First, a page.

The 1990s | Making History

Cameron has dyslexia, a diagnosis he didn’t receive until he was 36 years old. “My first-grade teacher called me stupid, so I thought I was. But as I grew up, I learned to identify my talents,” Cameron reflected.

As he played to his strengths, he sought employees that would play to his weaknesses. And that’s why Cam wanted good spellers. He needed a second set of eyes to review client slides.

Cameron compensated in other ways, too, often to the mild annoyance of colleagues who didn’t understand why he was doing what he was doing.

While preparing client proposals, Cameron would always write down the client’s needs in detail, then submit what he wrote as part of the plan. He did it purely for himself, to bring a sense of order to the disarray he felt in his mind. After reading his summaries, Ken’s response was usually something like, “Cameron, you have a great ability for stating the obvious.”

Cameron’s compensations extended into event production, where he’d write highly specific runs-of-shows. “I had to live out the event in my mind to be sure I got it right,” he said.

The Limited’s annual meeting would put Cameron’s process to the test. The Limited had always produced the event themselves, but as their scope and ambitions grew — they’d just announced the opening of their new distribution center, among other things — they needed help. Their meetings were hitting an entirely new scale. Cameron built credibility with the producer at The Limited, and Mills James landed the job.

The event was high tech and high attendance. Cameron did his thing, writing a detailed run-of-show, memorizing it, and then memorizing it again. It had to go just like it did in his mind.

To the clients’ delight (who loved his extraordinary attention to every moment), the event went off just like he saw it.

What he probably didn’t realize at the time: that job would prove to be one of the company’s big breaks.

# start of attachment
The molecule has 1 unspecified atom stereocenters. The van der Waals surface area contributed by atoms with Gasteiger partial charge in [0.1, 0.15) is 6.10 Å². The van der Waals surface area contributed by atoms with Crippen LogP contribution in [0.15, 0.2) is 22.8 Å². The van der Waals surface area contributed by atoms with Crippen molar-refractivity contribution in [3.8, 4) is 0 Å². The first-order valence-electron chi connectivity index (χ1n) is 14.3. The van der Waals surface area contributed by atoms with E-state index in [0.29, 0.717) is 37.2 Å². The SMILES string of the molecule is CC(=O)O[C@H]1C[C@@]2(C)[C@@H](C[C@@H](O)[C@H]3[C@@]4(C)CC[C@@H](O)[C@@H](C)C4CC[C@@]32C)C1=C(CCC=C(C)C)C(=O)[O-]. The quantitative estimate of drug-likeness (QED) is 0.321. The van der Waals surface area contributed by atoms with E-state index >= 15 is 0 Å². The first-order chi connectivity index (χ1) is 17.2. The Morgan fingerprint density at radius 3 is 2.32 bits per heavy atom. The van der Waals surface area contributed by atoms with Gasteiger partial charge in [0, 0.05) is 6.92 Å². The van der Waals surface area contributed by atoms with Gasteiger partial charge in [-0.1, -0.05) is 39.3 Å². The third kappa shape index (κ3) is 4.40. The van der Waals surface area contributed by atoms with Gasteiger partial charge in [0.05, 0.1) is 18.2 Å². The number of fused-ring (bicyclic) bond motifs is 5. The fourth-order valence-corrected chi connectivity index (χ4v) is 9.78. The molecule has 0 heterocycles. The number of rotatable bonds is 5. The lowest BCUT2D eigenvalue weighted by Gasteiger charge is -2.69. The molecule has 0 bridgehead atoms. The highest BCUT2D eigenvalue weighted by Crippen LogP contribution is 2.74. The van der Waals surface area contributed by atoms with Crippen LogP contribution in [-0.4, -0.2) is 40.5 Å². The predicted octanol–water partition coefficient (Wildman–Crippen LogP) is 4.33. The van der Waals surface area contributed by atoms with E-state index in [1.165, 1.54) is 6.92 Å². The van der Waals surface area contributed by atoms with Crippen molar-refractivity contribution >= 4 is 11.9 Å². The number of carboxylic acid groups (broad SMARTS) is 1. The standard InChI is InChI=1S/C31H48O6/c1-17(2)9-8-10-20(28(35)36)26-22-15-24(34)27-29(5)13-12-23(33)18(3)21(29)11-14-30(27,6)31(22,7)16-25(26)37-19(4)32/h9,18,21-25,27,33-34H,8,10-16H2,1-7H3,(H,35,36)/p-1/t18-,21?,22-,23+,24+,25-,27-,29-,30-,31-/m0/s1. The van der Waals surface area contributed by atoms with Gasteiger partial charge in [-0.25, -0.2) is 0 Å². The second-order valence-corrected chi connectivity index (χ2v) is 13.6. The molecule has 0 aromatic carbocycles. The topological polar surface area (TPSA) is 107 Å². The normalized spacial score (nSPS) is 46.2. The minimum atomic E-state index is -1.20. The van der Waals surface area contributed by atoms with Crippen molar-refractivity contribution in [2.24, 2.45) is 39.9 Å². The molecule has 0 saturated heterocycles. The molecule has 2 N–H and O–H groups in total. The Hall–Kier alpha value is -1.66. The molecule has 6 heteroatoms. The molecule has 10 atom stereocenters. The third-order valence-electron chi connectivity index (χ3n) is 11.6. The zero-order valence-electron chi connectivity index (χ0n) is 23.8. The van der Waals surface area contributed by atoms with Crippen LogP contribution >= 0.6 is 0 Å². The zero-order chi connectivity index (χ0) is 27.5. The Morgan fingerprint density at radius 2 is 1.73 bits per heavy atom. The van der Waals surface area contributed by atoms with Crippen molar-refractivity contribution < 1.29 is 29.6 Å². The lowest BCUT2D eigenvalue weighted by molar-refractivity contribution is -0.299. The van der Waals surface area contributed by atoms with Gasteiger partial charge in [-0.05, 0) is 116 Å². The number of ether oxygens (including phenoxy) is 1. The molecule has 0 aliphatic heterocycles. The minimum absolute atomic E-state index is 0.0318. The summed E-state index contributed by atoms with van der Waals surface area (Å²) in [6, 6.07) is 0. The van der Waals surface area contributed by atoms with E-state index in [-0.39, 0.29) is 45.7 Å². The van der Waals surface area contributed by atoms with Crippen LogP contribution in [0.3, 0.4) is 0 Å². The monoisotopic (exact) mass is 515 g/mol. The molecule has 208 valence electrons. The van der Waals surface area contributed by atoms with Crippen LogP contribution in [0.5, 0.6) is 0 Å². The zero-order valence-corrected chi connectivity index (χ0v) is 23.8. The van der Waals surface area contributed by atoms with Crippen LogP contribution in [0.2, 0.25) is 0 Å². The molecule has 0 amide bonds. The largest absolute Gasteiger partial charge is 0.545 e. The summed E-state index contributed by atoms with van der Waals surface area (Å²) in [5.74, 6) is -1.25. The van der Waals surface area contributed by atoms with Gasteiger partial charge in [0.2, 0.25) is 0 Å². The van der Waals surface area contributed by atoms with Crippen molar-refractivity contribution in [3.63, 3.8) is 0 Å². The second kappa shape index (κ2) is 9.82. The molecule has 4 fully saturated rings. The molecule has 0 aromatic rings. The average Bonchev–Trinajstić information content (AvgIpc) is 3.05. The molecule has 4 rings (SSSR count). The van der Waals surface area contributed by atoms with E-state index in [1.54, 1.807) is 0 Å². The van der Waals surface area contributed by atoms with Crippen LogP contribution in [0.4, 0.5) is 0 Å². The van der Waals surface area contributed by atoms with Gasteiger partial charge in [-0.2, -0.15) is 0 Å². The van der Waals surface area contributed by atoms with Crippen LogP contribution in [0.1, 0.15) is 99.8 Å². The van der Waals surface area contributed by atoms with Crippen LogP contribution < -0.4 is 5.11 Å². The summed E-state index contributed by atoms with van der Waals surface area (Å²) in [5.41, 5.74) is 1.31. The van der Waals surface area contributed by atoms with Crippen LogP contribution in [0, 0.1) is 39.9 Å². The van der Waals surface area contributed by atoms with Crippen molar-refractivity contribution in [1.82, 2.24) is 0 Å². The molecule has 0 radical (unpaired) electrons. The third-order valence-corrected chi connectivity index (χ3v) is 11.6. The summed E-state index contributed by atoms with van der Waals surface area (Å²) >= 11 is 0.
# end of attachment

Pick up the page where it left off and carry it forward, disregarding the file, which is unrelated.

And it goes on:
Word traveled, and work was coming faster than they could manage. Space was getting tight, and they needed a studio for film and video shoots. Now in their second office, they were running out of room again.

The team went on an exhaustive search looking for the perfect fit of large studio space, in a convenient location, with lots of parking, and far enough from an airport to avoid noise pollution. It didn’t exist, so Ken and Cam decided to design and build Central Ohio’s first production facility.

The numbers to break ground were staggering to two people used to running a freelance-driven operation: upwards of $2 million. They sought advice from their builder, Equity Concepts Development, who directed them to alternative financing options. The Small Business Association and the City of Columbus offered grants to incentivize new businesses to settle in Columbus, Ohio. Mills James was rewarded both.

They found the land they needed at the edge of Columbus, conveniently located at 270 and Cemetery Road.

Mills James broke ground on their sixth anniversary, May 1, 1990, a 25,000-square-foot facility. The building was completed in November. The total came to $2.3 million, not including the additional millions of dollars of equipment inside the building — a hefty investment that had to pay off.

After their first month of operation, they gathered around the front desk to tabulate their break-even, a figure they’d always carried in their heads. As Ken says, “Fear is constant in business ownership.”

The numbers were $100k over projections.

They started to realize their $2.3 million production facility gamble was more than just a financial transaction; it was a feat of branding. Their investment was completely re-positioning two guys in the minds of everyone in Columbus, from Mills and James to Mills James.

At that moment, they shed their seat-of-the-pants habits and acted with the gravitas of a company destined for the Fortune 500.


Cameron is a prankster, and his favorite antic was stealing and hiding employees’ shoes. One time he hid the CFO’s shoes then had the front desk tell her Les Wexner was waiting for her in the lobby.

Speaking of which, Ken and Cameron have always been avid believers in elevating the experience of anyone who walked through the door. As producers, they lived the pain of long edits for years — clients staying for lunch, then dinner, then back the next day to cross a finish line. So, they put stocked fridges in every edit suite, provided coffee service, and served client meals plated on china at no charge.

Clients never wanted to leave, which led to further expansion. In 1994, they decided to double the space with a 22,000 square-foot wing. By early 1996, Mills James had a fully operating 47,000-square-foot facility. The fridges were still fully stocked; beer included. Those were the days.

Until the end of the 1990s, which brought apocalyptic anxiety.